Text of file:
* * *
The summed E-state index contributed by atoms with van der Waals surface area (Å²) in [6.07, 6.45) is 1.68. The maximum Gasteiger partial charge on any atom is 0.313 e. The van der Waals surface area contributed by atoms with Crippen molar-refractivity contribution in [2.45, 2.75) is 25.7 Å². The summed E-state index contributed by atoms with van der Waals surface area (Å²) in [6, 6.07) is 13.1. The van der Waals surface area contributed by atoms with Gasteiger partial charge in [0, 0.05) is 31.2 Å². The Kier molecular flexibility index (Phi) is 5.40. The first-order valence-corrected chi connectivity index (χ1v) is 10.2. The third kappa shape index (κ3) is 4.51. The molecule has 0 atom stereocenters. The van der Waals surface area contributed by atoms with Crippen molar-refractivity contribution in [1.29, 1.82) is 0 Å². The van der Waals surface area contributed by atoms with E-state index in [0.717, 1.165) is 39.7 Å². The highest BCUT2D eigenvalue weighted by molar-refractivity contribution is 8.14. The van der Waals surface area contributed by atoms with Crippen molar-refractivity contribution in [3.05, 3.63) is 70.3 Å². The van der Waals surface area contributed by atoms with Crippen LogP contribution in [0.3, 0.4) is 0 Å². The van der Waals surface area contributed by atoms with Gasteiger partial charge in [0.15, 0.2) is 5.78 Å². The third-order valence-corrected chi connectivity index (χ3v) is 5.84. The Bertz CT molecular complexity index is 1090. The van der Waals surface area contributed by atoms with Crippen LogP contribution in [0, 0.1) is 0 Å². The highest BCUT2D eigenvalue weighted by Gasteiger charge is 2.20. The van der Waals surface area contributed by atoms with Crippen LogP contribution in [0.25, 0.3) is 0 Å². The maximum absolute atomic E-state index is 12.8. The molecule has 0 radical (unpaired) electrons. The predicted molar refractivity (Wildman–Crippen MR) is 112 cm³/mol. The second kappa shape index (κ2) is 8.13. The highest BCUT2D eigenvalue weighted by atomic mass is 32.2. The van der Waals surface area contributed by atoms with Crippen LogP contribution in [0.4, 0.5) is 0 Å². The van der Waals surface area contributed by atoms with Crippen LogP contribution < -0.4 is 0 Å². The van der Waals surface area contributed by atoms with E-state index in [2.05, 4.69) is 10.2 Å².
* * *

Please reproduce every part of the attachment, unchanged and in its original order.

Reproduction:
The summed E-state index contributed by atoms with van der Waals surface area (Å²) in [6.07, 6.45) is 1.68. The maximum Gasteiger partial charge on any atom is 0.313 e. The van der Waals surface area contributed by atoms with Crippen molar-refractivity contribution in [2.45, 2.75) is 25.7 Å². The summed E-state index contributed by atoms with van der Waals surface area (Å²) in [6, 6.07) is 13.1. The van der Waals surface area contributed by atoms with Gasteiger partial charge in [0, 0.05) is 31.2 Å². The Kier molecular flexibility index (Phi) is 5.40. The first-order valence-corrected chi connectivity index (χ1v) is 10.2. The third kappa shape index (κ3) is 4.51. The molecule has 0 atom stereocenters. The van der Waals surface area contributed by atoms with Crippen molar-refractivity contribution in [1.29, 1.82) is 0 Å². The van der Waals surface area contributed by atoms with E-state index in [0.717, 1.165) is 39.7 Å². The highest BCUT2D eigenvalue weighted by molar-refractivity contribution is 8.14. The van der Waals surface area contributed by atoms with Crippen molar-refractivity contribution in [3.05, 3.63) is 70.3 Å². The van der Waals surface area contributed by atoms with Crippen LogP contribution in [0.3, 0.4) is 0 Å². The van der Waals surface area contributed by atoms with Gasteiger partial charge in [0.15, 0.2) is 5.78 Å². The third-order valence-corrected chi connectivity index (χ3v) is 5.84. The Bertz CT molecular complexity index is 1090. The van der Waals surface area contributed by atoms with Crippen LogP contribution in [0, 0.1) is 0 Å². The highest BCUT2D eigenvalue weighted by Gasteiger charge is 2.20. The van der Waals surface area contributed by atoms with Crippen LogP contribution in [0.25, 0.3) is 0 Å². The maximum absolute atomic E-state index is 12.8. The molecule has 0 radical (unpaired) electrons. The predicted molar refractivity (Wildman–Crippen MR) is 112 cm³/mol. The second kappa shape index (κ2) is 8.13. The highest BCUT2D eigenvalue weighted by atomic mass is 32.2. The van der Waals surface area contributed by atoms with Crippen LogP contribution in [0.4, 0.5) is 0 Å². The van der Waals surface area contributed by atoms with Crippen LogP contribution < -0.4 is 0 Å². The van der Waals surface area contributed by atoms with E-state index in [2.05, 4.69) is 10.2 Å².